Seattle Pacific University hosts lecture on Christian Zionism

Stephen Sizer expands on the roots of Christian Zionism and its political implications during his lecture on Wednesday in Demaray Hall.


Published: April 29 2009

The United States’ support of Israel is built on faulty principles and is hurting the country’s foreign policy, evangelical Anglican pastor and London author Stephen Sizer said.

Yesterday afternoon, Sizer spoke in Demaray Hall 150 at an event called “Christian Zionism: What is it? Its history, theology and political impact on the world today.”

Throughout the Israel-Palestinian conflict, the United States has offered unwavering support to Israel, Sizer said. Much of this is due to the prevalence of Christian Zionism, or Christians who support the modern political state of Israel, established in 1948, he said.

There is an antipathy toward the Arabs and Palestinians within Christian Zionism, Sizer said. He countered that the Bible calls us to reconciliation and tells us to love our enemies, he said.

“This theology is impacting attitudes and opinions in the Middle East,” he said. There is a view that God is blessing America because the nation is helping Israel, he said, resulting in the demonizing of Islam and the characterization of Arabs as dogs and liars.

Giving Israel a geographic homeland in Palestine may not be the correct fulfillment of God’s Old Testament promise to Israel, he said.

Palestine was turned into a secular state for Israel after World War II, according to the Rooftop Productions film “With God on Our Side.” From then on, Israel continued to take over Palestinian land, leaving many refugees.

Israelis then engaged in what some call an “ethnic cleansing” of Palestinians, the film stated.

Growing up in the church and hearing many Old Testament Bible stories, U.S. Christians tend to idealize and romanticize Israel and Israeli culture, the film said.

When Americans hear about a conflict involving Israel, it seems obvious whose side they are on, the film said.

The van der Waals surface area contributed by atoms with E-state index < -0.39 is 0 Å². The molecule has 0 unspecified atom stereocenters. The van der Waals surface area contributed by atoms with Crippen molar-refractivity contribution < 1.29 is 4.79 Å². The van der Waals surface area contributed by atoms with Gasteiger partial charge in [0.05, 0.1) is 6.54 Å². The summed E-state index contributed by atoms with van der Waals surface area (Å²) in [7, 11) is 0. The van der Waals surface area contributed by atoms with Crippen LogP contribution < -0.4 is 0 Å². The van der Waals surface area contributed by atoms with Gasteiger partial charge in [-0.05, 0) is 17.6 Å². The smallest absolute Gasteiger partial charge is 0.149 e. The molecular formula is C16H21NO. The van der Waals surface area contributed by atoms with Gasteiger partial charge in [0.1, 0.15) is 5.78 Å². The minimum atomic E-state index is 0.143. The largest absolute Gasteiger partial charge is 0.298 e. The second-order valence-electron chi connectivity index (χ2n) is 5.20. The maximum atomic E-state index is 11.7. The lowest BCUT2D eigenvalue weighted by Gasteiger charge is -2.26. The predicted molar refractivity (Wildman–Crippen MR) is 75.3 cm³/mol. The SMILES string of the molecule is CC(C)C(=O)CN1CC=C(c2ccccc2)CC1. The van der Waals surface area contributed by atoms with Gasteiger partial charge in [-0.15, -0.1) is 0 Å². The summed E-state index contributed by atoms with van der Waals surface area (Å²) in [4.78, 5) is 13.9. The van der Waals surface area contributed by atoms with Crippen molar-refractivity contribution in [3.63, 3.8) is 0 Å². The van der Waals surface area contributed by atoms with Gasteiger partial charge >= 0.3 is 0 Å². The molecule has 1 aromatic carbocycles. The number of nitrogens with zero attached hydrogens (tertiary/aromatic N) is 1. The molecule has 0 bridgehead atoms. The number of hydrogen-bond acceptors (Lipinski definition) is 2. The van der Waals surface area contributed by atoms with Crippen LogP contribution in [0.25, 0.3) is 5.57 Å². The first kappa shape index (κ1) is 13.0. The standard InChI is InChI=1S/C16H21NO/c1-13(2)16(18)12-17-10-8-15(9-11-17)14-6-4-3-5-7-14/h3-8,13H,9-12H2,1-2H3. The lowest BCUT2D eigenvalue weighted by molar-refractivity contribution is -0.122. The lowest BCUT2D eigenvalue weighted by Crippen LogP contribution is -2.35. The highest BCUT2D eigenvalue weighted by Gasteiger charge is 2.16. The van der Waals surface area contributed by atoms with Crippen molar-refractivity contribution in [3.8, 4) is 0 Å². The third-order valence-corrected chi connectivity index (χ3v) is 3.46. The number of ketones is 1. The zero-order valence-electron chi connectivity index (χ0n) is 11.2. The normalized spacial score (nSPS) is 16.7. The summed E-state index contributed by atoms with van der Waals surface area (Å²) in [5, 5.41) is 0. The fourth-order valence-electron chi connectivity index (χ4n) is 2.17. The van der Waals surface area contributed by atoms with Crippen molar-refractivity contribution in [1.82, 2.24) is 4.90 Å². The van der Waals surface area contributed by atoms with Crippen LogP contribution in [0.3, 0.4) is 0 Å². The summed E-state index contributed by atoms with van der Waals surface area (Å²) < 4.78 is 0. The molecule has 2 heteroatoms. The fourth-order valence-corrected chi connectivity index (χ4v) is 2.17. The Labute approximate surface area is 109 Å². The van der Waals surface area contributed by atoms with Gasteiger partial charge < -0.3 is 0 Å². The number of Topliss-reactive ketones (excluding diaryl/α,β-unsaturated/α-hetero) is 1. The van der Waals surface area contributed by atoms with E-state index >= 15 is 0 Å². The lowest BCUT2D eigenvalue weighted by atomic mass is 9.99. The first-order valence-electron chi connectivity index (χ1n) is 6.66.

SPU is a very social justice-minded campus, yet there is little conversation about the situation in Palestine, said junior Kristin McCarthy, who helped plan the event.

“I think it is so sad how few people actually know about what is happening in Israel and Palestine,” she said.

Twenty to 40 million Americans support the Christian Zionism movement, according to the Pew Forum on Religion.

“I argue that it is shaping your foreign policy in the Middle East,” Sizer said.

Pro-Israeli groups are probably the most powerful lobbyists on Capitol Hill, Sizer said. Many of these lobbyists are Christian organizations.

Two-thirds of U.S. foreign aid goes to either Egypt or Israel, said John Berg, director of ministry advancement and development for a nonprofit organization called the Middle East Fellowship. The U.S. gives $10 billion per year to Israel, consisting of both official and unofficial foreign aid, he said.

“So much of our taxpayer money does go to the state of Israel,” said Professor of English Doug Thorpe. This makes U.S. Christians deeply invested in the Israel-Palestinian conflict, he said, and people are suffering because of how American foreign policy supports Israel.

No U.S. senator will speak against Israel, Sizer said, because to criticize Israel would be political suicide.

Some people have said Sizer’s viewpoint is anti-Semitic. However, he firmly upholds that this is not the case.

“I repudiate anti-Semitism unequivocally. Anti-Semitism is a form of racism,” Sizer said.

Fear of being anti-Semitic should not keep us from thinking critically about Christian Zionist ideas, Berg said.

There is a difference between Jewish ethnicity, Jewish religion and the modern country of Israel, Berg said. Historic anti-Semitism was against the Jewish ethnicity, he said, and Christian Zionism has redefined anti-Semitism.

The purpose of having Sizer speak on campus was not to advocate one particular viewpoint, but to start a conversation about the issue, McCarthy said.

“I think this is a really important conversation for the Christian community to be having,” she said.

Source: The Falcon Online